When all five studies are taken into consideration, the clear conclusion is that the Hungarian material has a central importance for the text as a whole. Without the Leah/photography storyline, the reader would not know that Bloom is almost certainly complicit in his own cuckolding. In this event, there would be a substantially different understanding of Bloom and Molly – the work’s central characters – and the dynamics of their marriage. The Leah/photography material also contributes to some of the work’s principal themes, for example loyalty, betrayal and complicity; and the compositional history relating to it provides important insights into Joyce’s compositional aims and methods, such as his concern to do justice to life’s uncertainties and confusions by avoiding clear-cut storyline outcomes.

The other parts of the Hungarian material also make a significant contribution to the text as a whole, including by adding further complexity to the characterisation of Bloom and (to a lesser but still significant extent) Molly. Bloom is shown to be morally courageous while also engaging in questionable forms of behaviour. Masochistic tendencies and a taste for deceit are also shown to be among his character traits. Molly is shown to have attractive and impressive aspects to her personality – humour, self-possession, even a sort of loyalty to Bloom – while also displaying a cavalier disregard for her marriage vows. Hungary, in a similarly complex portrayal, is associated with political instability, fraud, rape and imprisonment but also with food and drink, classical music and art; it is a place of danger and a place of refuge.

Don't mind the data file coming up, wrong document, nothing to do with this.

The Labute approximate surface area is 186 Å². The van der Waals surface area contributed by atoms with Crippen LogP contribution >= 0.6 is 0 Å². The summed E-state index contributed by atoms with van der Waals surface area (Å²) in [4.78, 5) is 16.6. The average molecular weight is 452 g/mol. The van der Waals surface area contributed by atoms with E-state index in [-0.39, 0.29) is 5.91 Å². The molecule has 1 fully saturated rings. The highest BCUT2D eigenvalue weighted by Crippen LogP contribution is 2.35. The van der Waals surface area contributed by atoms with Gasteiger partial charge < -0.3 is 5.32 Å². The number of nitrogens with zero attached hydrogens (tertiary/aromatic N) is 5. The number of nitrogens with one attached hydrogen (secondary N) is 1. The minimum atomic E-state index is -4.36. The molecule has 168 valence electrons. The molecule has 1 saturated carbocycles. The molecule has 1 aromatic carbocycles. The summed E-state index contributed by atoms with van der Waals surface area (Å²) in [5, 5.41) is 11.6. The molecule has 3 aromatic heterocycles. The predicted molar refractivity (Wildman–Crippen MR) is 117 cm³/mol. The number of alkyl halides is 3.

Thus, the Hungarian material clearly makes a major contribution to the work as a whole. But it is necessary, before concluding, to give brief consideration to the contrary argument advanced by Robert Martin Adams, not because it is convincing – for that is not the case – but because it is a rare instance – possibly the only instance – of a leading international Joyce commentator addressing this topic. In Surface and Symbol: The Consistency of James Joyce’s “Ulysses” (1962), Adams claims that the Hungarian material makes no significant contribution to the text as a whole. “As a Hungarian,” he asserts, “Bloom has hardly any fictional functions.”